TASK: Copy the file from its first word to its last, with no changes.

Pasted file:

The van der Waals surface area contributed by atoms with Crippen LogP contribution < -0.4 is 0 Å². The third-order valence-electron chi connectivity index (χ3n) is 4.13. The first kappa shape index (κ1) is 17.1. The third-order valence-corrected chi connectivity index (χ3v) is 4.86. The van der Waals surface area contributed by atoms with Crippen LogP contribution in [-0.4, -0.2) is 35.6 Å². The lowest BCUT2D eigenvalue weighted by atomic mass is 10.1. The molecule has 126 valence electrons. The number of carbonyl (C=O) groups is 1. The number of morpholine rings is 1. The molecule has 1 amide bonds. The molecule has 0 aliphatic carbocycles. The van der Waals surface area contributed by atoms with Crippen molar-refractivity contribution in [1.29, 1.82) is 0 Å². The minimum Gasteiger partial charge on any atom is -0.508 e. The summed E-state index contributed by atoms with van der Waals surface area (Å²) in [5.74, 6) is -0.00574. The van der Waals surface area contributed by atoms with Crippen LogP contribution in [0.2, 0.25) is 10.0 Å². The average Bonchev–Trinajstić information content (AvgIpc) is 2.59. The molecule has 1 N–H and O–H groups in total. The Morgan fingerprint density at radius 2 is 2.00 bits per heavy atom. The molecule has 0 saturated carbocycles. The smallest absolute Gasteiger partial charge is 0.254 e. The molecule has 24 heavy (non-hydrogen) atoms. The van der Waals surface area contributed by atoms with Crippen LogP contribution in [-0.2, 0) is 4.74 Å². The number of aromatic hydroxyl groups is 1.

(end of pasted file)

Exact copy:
The van der Waals surface area contributed by atoms with Crippen LogP contribution < -0.4 is 0 Å². The third-order valence-electron chi connectivity index (χ3n) is 4.13. The first kappa shape index (κ1) is 17.1. The third-order valence-corrected chi connectivity index (χ3v) is 4.86. The van der Waals surface area contributed by atoms with Crippen LogP contribution in [-0.4, -0.2) is 35.6 Å². The lowest BCUT2D eigenvalue weighted by atomic mass is 10.1. The molecule has 126 valence electrons. The number of carbonyl (C=O) groups is 1. The number of morpholine rings is 1. The molecule has 1 amide bonds. The molecule has 0 aliphatic carbocycles. The van der Waals surface area contributed by atoms with Crippen molar-refractivity contribution in [1.29, 1.82) is 0 Å². The minimum Gasteiger partial charge on any atom is -0.508 e. The summed E-state index contributed by atoms with van der Waals surface area (Å²) in [5.74, 6) is -0.00574. The van der Waals surface area contributed by atoms with Crippen LogP contribution in [0.2, 0.25) is 10.0 Å². The average Bonchev–Trinajstić information content (AvgIpc) is 2.59. The molecule has 1 N–H and O–H groups in total. The Morgan fingerprint density at radius 2 is 2.00 bits per heavy atom. The molecule has 0 saturated carbocycles. The smallest absolute Gasteiger partial charge is 0.254 e. The molecule has 24 heavy (non-hydrogen) atoms. The van der Waals surface area contributed by atoms with Crippen LogP contribution in [-0.2, 0) is 4.74 Å². The number of aromatic hydroxyl groups is 1.